A drink from the spirited dinner at Feast, the Storm Port Old Fashioned is a rum based old fashioned using a “compound” bitter orange component and two types of bitters.
Another one of Jackson’s drinks made to showcase the line of spirits offered by Anchor Distilling / Preiss Imports, the spin on this cocktail is two fold. While most people avoid using lime twists, Jackson pulls the lime off as an interesting aromatic influence upon the drink, especially since it juttingly stands against the ingredients-of which there is no lime juice. Secondly, the drink uses the idea of blending liqueurs prior to mixing, in order to create compound liqueurs. The drink takes its’ name from the inclusion of an English style rum.
While lime twists are not uncommon, they generally are added to rum drinks, and quite often drinks with a citrus component to extrapolate the aroma from the oils of the lime into the aroma of the drink. Without the lime juice, this makes the Storm Port Old Fashioned quite interesting with regard to this, since it treats the lime as one would use a lemon in making something such as a Martini. The expression of the lime upon the rim of the glass and the top of the ice keeps the ingredients above the surface of the libation as well, providing a sense of longevity to the overall aromatic experience of the potation.
The drink calls for specifically compound bitter orange, or a mixture of two parts Fernet to one part curacao. While this could be made a la minute, the creation of this prior to the actual drink helps to alleviate the stress of measuring out one third ounce of Fernet and one sixth ounce curacao. Seeing the rise of compound mixtures behind the stick is common, especially as a way to cut back on the time consumptioin for readily made drinks: how often do people want to make up a Zombie adding in each ingredient separately, rather than just performing the combinatorial exercise with a fraction of the motions by mixing up drink ingredients earlier in the evening or week. When behind the bar, the need to be efficacious is quite important, since it is an industry, and quality is not sacrificed in this way, especially if the drink is a repeat seller.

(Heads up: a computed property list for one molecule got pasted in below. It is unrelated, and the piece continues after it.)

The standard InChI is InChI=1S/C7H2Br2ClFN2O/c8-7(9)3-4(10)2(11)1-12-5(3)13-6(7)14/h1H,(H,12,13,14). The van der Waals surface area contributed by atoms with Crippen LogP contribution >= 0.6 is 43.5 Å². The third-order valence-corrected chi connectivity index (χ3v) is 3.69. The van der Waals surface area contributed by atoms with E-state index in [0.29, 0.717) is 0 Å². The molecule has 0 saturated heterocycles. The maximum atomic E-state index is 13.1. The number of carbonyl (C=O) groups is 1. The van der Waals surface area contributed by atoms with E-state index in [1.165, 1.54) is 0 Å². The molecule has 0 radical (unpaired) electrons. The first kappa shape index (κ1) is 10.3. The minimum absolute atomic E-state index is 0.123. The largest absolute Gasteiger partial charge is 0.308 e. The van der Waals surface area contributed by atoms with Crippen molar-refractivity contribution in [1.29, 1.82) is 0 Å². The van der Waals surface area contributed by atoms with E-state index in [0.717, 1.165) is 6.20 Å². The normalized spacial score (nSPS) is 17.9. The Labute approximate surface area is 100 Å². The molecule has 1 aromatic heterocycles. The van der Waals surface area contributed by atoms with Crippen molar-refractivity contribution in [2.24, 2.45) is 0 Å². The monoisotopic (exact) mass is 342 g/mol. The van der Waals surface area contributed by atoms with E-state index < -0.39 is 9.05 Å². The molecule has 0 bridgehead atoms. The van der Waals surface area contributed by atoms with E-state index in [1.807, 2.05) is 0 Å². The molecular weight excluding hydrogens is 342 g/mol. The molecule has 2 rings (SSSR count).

The only other thing to note is that Jackson, instead of using a simple syrup, uses sugar for this drink. While it is personal preference, Jackson ensures that the sugar is dissolved more readily by working with it at room temperature rather than after adding in ice or chilling the drink. Sugar, as you knwo if you are making a syrup, more easily dissolves in liquids at high temperature, and the inclusion of the soda water helps ensure the smoothness of the cocktail.
Storm Port Old Fashioned:
2 ounces English Harbot 5 Year
1/2 ounce compound bitter orange (2 parts Fernet to 1 part curacao)
A sugar cube
Dash of Angostura
Dash of Peychaud’s bitters
In the bottom of a mixing glass, add a sugar cube, and the bitters. Add a touch of soda and stir / muddle the sugar cube to get it to dissolve. After that, add in the rest of the ingredients, stir at room temperature, add ice, stir to chill, and strain onto the rocks. Garnish with a twist of lime.